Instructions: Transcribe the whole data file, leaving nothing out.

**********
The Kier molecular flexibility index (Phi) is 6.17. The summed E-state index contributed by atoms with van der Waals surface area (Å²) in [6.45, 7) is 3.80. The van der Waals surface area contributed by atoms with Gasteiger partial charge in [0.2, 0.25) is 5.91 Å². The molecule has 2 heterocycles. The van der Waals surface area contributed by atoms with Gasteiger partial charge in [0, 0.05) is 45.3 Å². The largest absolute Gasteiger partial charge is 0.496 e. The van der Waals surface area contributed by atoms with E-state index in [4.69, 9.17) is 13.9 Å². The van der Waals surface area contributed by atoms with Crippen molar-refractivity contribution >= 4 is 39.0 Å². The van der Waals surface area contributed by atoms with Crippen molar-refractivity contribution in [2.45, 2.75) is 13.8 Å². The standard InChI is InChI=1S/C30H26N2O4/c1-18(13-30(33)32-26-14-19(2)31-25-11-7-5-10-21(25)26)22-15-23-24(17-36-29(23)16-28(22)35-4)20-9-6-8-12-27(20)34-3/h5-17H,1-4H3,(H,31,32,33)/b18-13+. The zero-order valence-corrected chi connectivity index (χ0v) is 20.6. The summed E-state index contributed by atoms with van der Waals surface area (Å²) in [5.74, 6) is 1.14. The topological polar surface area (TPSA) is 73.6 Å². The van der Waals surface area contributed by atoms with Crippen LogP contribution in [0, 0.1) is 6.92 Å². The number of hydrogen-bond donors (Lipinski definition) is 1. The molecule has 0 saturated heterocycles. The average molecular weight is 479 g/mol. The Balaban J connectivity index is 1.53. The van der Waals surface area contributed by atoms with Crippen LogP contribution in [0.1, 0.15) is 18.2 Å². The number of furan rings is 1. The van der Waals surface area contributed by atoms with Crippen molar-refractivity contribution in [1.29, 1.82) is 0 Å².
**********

The Kier molecular flexibility index (Phi) is 6.17. The summed E-state index contributed by atoms with van der Waals surface area (Å²) in [6.45, 7) is 3.80. The van der Waals surface area contributed by atoms with Gasteiger partial charge in [0.2, 0.25) is 5.91 Å². The molecule has 2 heterocycles. The van der Waals surface area contributed by atoms with Gasteiger partial charge in [0, 0.05) is 45.3 Å². The largest absolute Gasteiger partial charge is 0.496 e. The van der Waals surface area contributed by atoms with E-state index in [4.69, 9.17) is 13.9 Å². The van der Waals surface area contributed by atoms with Crippen molar-refractivity contribution >= 4 is 39.0 Å². The van der Waals surface area contributed by atoms with Crippen molar-refractivity contribution in [2.45, 2.75) is 13.8 Å². The standard InChI is InChI=1S/C30H26N2O4/c1-18(13-30(33)32-26-14-19(2)31-25-11-7-5-10-21(25)26)22-15-23-24(17-36-29(23)16-28(22)35-4)20-9-6-8-12-27(20)34-3/h5-17H,1-4H3,(H,31,32,33)/b18-13+. The zero-order valence-corrected chi connectivity index (χ0v) is 20.6. The summed E-state index contributed by atoms with van der Waals surface area (Å²) in [5.74, 6) is 1.14. The topological polar surface area (TPSA) is 73.6 Å². The van der Waals surface area contributed by atoms with Crippen LogP contribution in [0, 0.1) is 6.92 Å². The number of hydrogen-bond donors (Lipinski definition) is 1. The molecule has 0 saturated heterocycles. The average molecular weight is 479 g/mol. The Balaban J connectivity index is 1.53. The van der Waals surface area contributed by atoms with Crippen LogP contribution in [0.1, 0.15) is 18.2 Å². The number of furan rings is 1. The van der Waals surface area contributed by atoms with Crippen molar-refractivity contribution in [1.29, 1.82) is 0 Å².